MultiValue fields are bad juju and I would avoid them like the plague.  Implement the 1-many relationship using a separate 1-side table.  Access implements the MultiValue field correctly under the covers but it hides the implementation from us which causes difficulties in using the MVF in queries and code. The MVF is also not supported by SQL Server or other relational databases so you won't be able to easily upsize if you need to do that.  

Mushing multiple attributes into a single column violates first normal form and when you violate first normal form, you usually live to regret it.

There is a special kind of table you might want to define to handle future unknown attributes.  It is sometimes called "key value pair".  Look it up for a definition.  I used this to good effect in an insurance policy document creation application.  The company was a startup and they were constantly adding new policy types and with each new type came the potential for a new data field that had not previously been defined.  Basically, the table structure is:

RecID (autonumber PK)
PrimaryID (foreign key to the "master" table such as a policy"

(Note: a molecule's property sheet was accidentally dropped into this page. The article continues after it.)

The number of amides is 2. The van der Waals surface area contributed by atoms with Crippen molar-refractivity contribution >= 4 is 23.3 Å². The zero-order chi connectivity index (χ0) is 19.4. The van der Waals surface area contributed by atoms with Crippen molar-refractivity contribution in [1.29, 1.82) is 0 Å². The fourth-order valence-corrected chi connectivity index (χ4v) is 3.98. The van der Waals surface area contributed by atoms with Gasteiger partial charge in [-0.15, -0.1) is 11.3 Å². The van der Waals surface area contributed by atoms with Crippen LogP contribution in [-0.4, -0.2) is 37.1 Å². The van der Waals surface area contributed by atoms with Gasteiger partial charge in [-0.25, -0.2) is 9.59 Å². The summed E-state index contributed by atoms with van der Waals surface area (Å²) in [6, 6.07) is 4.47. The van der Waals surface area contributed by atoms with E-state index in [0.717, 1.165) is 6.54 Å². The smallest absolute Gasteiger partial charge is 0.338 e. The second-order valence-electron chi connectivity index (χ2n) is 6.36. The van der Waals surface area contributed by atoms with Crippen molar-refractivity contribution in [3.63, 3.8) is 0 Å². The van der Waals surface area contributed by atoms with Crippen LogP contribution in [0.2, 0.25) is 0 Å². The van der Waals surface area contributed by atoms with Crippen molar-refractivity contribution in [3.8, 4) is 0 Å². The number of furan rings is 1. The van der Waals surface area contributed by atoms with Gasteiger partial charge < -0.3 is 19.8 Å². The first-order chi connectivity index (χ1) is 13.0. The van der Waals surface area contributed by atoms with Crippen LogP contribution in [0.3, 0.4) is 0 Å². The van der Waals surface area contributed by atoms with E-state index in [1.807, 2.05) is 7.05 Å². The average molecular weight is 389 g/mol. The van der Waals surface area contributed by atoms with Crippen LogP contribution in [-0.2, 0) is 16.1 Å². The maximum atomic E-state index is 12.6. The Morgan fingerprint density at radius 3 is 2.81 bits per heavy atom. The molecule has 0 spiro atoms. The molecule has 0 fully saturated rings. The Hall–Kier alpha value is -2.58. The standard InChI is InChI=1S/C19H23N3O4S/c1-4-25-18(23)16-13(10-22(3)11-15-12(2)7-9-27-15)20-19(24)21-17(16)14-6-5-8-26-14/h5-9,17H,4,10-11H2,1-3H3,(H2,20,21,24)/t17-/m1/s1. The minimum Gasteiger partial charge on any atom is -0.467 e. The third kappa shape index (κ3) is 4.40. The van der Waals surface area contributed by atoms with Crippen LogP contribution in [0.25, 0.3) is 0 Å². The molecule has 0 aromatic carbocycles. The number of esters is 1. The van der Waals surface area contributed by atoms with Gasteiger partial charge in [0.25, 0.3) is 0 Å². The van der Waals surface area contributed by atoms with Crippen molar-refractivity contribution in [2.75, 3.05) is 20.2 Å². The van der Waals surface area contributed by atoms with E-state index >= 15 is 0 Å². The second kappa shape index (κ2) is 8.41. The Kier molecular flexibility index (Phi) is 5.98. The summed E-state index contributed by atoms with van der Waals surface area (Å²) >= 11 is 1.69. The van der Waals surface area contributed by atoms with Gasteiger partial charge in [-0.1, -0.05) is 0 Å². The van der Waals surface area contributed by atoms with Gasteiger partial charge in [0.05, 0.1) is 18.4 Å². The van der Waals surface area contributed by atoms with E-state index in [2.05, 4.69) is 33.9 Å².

FieldID (foreign key to a list of valid attribute names)
FieldValue (always string.  If you need a long text field, create a separate table for those data types or add a second value field in this table and use one or the other.

Having FieldID be a lookup allows you to maintain some control and keep people from carelessly creating new fields due to typos.  It also gives you a place to define the data type of each field.  I also used it to hold a query name that could be used to populate the RowSource of a combo.  In my case, I defined fields and fields for a policy type.  That meant I would get a combo that only showed the valid field names for the specific policy type being entered.  This goes a long way toward reducing data entry errors.

Author Closing Comment

ID: 41821475
Thank you for your assistance. It is much clearer now what we need to do.